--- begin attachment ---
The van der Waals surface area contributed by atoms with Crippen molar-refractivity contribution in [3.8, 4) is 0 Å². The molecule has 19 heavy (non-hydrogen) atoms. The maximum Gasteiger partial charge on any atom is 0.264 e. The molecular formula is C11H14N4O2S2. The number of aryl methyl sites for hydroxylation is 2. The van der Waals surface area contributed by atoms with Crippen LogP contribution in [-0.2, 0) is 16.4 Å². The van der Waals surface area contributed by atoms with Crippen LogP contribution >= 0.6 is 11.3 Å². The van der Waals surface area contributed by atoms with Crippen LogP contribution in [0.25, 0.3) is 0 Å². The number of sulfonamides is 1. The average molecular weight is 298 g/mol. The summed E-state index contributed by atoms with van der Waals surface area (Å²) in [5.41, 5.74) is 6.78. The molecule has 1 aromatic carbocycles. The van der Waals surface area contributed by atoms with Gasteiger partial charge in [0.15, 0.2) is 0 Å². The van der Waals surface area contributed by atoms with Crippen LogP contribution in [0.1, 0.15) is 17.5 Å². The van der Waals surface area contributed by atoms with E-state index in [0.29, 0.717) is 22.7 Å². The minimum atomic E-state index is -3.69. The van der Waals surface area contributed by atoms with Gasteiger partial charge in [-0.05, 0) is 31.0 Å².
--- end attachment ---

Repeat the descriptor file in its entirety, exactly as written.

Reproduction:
The van der Waals surface area contributed by atoms with Crippen molar-refractivity contribution in [3.8, 4) is 0 Å². The molecule has 19 heavy (non-hydrogen) atoms. The maximum Gasteiger partial charge on any atom is 0.264 e. The molecular formula is C11H14N4O2S2. The number of aryl methyl sites for hydroxylation is 2. The van der Waals surface area contributed by atoms with Crippen LogP contribution in [-0.2, 0) is 16.4 Å². The van der Waals surface area contributed by atoms with Crippen LogP contribution >= 0.6 is 11.3 Å². The van der Waals surface area contributed by atoms with Crippen LogP contribution in [0.25, 0.3) is 0 Å². The number of sulfonamides is 1. The average molecular weight is 298 g/mol. The summed E-state index contributed by atoms with van der Waals surface area (Å²) in [5.41, 5.74) is 6.78. The molecule has 1 aromatic carbocycles. The van der Waals surface area contributed by atoms with Gasteiger partial charge in [0.15, 0.2) is 0 Å². The van der Waals surface area contributed by atoms with Crippen LogP contribution in [0.1, 0.15) is 17.5 Å². The van der Waals surface area contributed by atoms with E-state index in [0.29, 0.717) is 22.7 Å². The minimum atomic E-state index is -3.69. The van der Waals surface area contributed by atoms with Gasteiger partial charge in [-0.05, 0) is 31.0 Å².